• Doors—Should be a minimum of 42" wide and 84" high or more. Doors should be tall enough to accommodate the free movement of racks with integrated blowers. The opening size depends on the cage and rack system in use. The other key principle is that door assemblies should be constructed to prohibit the growth of vermin or bacteria. There are numerous system choices. What they should have in common is solidity, that is the absence of voids in the top and bottom rails of the door, the jambs and the strike; an easily cleanable and maintainable surface like epoxy painted steel, stainless steel, or fiberglass reinforced plastic (FRP); and surface that won't dent or dink. Doors need to be properly protected, particularly latches, locks, and other hardware. Continuous hinges are preferred.

  • Ceilings—Should consist of moisture-resistant gypsum board, latex paint or high-build coating, and sealant at intersections with walls and openings to ensure air and water tightness.

Mechanical Electrical Plumbing System Elements

Example Building Automation System (BAS) that controls airflow and space temperature, and monitors system performance, etc. from a central location.

Example Building Automation System (BAS) that controls airflow and space temperature, and monitors system performance, etc. from a central location.

  • HVAC is the dominant system (see also WBDG High-Performance HVAC):
    • It is the maintainer of environmental control via regulation of airflow, air cleanliness via filtration, temperature, humidity, odor transmission, and contaminant control.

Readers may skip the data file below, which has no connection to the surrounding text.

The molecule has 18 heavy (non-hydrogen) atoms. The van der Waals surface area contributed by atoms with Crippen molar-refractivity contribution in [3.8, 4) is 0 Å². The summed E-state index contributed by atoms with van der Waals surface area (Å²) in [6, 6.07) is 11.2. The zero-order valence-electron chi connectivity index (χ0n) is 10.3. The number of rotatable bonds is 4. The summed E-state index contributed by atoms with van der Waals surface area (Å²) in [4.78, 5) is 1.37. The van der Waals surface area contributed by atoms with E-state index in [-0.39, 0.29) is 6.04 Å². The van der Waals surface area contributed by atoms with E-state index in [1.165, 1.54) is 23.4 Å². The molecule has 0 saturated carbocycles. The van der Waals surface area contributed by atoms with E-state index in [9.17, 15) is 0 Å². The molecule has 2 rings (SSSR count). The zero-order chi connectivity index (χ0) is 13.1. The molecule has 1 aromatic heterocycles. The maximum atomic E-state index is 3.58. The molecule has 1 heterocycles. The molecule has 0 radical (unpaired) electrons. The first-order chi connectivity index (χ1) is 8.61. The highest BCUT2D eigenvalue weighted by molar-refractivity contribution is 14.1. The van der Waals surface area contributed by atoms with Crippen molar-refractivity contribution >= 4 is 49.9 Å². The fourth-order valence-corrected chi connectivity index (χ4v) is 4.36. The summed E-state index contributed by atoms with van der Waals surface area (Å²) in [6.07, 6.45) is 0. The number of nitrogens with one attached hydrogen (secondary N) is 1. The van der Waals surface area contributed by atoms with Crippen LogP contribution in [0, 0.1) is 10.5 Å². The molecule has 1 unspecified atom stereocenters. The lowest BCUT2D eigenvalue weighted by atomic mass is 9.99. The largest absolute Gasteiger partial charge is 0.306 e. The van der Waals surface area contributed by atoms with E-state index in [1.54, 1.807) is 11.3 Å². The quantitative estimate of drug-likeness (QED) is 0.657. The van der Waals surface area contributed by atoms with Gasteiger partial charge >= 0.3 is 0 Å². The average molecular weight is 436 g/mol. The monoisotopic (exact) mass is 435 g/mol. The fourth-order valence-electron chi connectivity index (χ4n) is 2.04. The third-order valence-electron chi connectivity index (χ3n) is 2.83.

• Air changes per hour, a key benchmark of system capability, can vary from a minimum of 10 to greater than 20, which equates to 1.5 cfm/sf to more than 3 cfm/sf.

    • Air quality, caging type and caging density are the primary determinants of airflow rate.

    • Since HVAC is the life-sustaining system, consideration should be given to methods of providing redundancy and backup to maintain continual operation. See also WBDG Productive—Assure Reliable Systems and Spaces.

    • Building Automation Systems (BAS) via Direct Digital Controls (DDC) control and monitor the interaction of all elements of the HVAC system. BAS makes the HVAC system responsive and adaptive.

  • Plumbing systems are pervasive, but are varied, discrete, and independent. The most important elements are animal watering and major water users such as cage and rack washers. Watering system vendors maintain reliable empirical databases on watering needs by species. For major equipment, load capacity is calculated system by system.

  • Electrical systems are ubiquitous. The most critical issues are reliable power and redundancy and back-up for critical systems and equipment via standby generators, weather-protected outlets in wet locations, and the increasing use of computers in procedure and holding rooms. Other critical electrical systems include: lighting cycle control, security, and monitoring of water usage.

Construction Costs